• Lake Windermere close to Bigland Hall Caravan Park

Windermere and Bowness

The linked towns of Windermere and Bowness at the heart of the Lake District have been an attraction for visitors since Victorian times and the arrival of the railway.  With thelake shore of Windermere so close, there is always something to do whatever the season - walking along the lakeside, enjoying panoramic views of the lake and mountains from several viewpoints, experiencing a whole host of water-based activities, luxuriating in the pleasures of travelling around the area by steamer, open-top bus or steam train or discovering th elake for yourself by hiring a rowing boat or dinghy, or taking a cruise.

Away from the lake shore is a varied choice of heritage sites, historic houses, fortified farm houses, colourful gardens and other visitor attractions

Windermere, a narrow finger of water some 17km (10.5 miles) long stretching from Ambleside in the north to Newby Bridge in the south, is the focus for a variety of water pursuits - sailing, canoeing, kayaking, rowing, windsurfing, and the more unusual scenic cruises. The comfortable cruisers call at Lakeside, Bowness, Brockhole and Ambleside. 

Bowness grew from a small fishing village to bustling tourist destination once the railway came to Windermere in 1847 and now offers a cosmopolitan mix of shops and restaurants, and a large choice of accommodation to suit all pockets.

The town of Windermere has a more sedate feel, centred on a compact shopping area with art galleries and cafes alongside traditional shops such as butchers, bakers and a well-stocked ironmongery store. This was as far as the railway penetrated into the southern Lakes, bringing many thousands of visitors to marvel at the beauty of the lake and its surroundings.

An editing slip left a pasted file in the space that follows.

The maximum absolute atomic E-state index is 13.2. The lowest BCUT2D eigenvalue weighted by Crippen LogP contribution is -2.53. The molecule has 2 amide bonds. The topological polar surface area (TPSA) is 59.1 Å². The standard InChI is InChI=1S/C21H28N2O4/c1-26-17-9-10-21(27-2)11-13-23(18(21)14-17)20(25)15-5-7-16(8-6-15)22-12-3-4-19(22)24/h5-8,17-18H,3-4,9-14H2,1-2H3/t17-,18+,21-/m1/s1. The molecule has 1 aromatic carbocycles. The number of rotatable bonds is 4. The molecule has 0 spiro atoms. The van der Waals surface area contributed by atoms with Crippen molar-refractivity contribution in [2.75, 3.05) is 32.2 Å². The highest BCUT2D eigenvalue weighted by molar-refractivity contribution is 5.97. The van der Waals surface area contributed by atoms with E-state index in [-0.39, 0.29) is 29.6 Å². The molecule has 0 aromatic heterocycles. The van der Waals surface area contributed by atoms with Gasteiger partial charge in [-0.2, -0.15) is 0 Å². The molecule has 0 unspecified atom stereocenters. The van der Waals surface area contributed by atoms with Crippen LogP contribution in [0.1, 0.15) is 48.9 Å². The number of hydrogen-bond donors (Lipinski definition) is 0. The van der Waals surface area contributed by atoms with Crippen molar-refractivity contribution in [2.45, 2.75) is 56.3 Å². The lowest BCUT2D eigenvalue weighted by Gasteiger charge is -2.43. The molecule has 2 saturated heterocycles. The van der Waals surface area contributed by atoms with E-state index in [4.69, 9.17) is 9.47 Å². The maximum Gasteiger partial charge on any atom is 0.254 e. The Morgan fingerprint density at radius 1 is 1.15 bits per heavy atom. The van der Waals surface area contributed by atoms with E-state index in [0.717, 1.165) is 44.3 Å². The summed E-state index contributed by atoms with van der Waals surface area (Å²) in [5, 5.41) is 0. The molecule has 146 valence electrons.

The oldest, Tern, was built in 1891 as a steam-powered yacht. During WW2 she was requisitioned as a patrol boat on the lake and used as a base for testing underwater mine laying techniques. Her original steam engines have since been replaced by diesel ones.
Teal was built in 1936 by Vickers of Barrow-in-Furness for the LMS Railway Co.  Swan was built as a sister ship to Teal in 1938.


In 1895, Windermere became ice-bound for 6 weeks, making it possible to walk across from one side to the other. Other frozen years were 1864, 1946 and 1963.

Orrest Head, above Windermere station, was the first summit visited by Alfred Wainwright and he later recalled that ‘those few hours at Orrest Head cast a spell that changed my life'.

The Baddeley Clock on the main road (A5074) marks the division between Windermere and Bowness. It was built as a memorial to M J B Baddeley (1843-1906) who wrote a series of well-regarded guidebooks.

The two towns of Windermere and Bowness were the second area in England to have electric street lighting - supplied from a hydro-electric plant at Troutbeck Bridge.

A curious plaque set into the pavement of Crag Brow reads ‘This footpath is not dedicated to the public', meaning that the public have no right of way over this area but are allowed to do so by permission of the landowner!

Storrs Hall was built by John Bolton, a wealthy shipowner who dealt in the slavery trade. It is said that the slaves were kept in the cellars of Storrs Hall until buyers could be found for them.

Charles Dickens apparently ‘frequented' the New Hall Inn in Bowness-on-Windermere.

Thomas Longmire, landlord of the Hole in't Wall Inn was a champion wrestler of England - holding 174 wrestling belts to his name!


Things to Do